Annual Ground Zero Membership Meeting on Saturday, November 14, 2015

The annual Ground Zero membership meeting is when we decide the future of Ground Zero.  It is a time for reflection and renewal, and for new proposals for peace and justice.

The Ground Zero Center for Nonviolent Action is part of a larger peace community in the Pacific Northwest that transcends geographic boundaries, gender, race and time.  We invite all to come and share your ideas for a peaceful and larger world community and to help continue our resistance to the Trident nuclear weapons system.Watch Full Movie Online Streaming Online and Download

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Twelve arrests at Trident nuclear submarine base marking the 70th Anniversary of Hiroshima and Nagasaki atomic bombings

Fourteen peace activists risked arrest at a West Coast nuclear weapons base early Monday morning in a nonviolent protest against the continued deployment and modernization of the Trident nuclear weapons system.

The Trident submarine base at Naval Base Kitsap-Bangor, just 20 miles from Seattle, Washington, contains the largest concentration of operational nuclear weapons in the US arsenal. Each of the 8 Trident submarines at Bangor carries as many as 24 Trident II(D-5) missiles, each loaded with up to 8 independently targetable thermonuclear warheads. Each warhead has an explosive yield up to 32 times the yield of the bomb that destroyed Hiroshima.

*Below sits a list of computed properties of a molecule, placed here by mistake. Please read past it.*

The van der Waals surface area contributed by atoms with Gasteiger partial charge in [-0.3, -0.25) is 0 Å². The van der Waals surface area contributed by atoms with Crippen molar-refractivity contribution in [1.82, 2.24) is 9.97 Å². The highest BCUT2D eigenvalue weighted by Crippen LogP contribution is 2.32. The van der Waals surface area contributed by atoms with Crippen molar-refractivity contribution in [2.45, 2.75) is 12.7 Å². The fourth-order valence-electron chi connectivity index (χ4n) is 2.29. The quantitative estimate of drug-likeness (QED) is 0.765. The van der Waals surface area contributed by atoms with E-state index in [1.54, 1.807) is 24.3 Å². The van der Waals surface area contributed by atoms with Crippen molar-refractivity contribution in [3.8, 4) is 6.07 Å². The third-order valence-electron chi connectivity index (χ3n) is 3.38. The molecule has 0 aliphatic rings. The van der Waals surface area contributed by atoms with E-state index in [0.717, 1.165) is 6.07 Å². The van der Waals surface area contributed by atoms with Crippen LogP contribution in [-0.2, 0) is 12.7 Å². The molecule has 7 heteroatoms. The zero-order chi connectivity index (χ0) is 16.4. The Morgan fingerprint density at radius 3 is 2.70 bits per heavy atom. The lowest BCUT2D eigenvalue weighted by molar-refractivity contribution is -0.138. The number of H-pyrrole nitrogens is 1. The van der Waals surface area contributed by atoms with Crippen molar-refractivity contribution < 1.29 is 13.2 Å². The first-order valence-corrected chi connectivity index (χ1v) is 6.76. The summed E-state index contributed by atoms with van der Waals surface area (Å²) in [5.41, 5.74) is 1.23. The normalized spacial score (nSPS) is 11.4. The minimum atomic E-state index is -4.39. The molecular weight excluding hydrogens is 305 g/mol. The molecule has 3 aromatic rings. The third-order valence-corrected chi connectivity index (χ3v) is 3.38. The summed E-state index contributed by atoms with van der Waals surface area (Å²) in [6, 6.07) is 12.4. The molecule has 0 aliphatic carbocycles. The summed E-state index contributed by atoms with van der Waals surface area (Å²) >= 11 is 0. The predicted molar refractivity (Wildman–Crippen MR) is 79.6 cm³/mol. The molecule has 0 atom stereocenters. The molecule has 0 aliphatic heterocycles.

The activists were among a larger group with Ground Zero Center for Nonviolent action holding a peaceful protest at the Naval Base Kitsap-Bangor Trigger Avenue entrance gate as employees entered the base for the Monday morning shift. The vigil commemorated the 70th anniversary of the atomic bombings of Hiroshima and Nagasaki.

Activists with banner

Activists with banner blocking incoming traffic on Trigger Avenue. Photo Credit: Glen Milner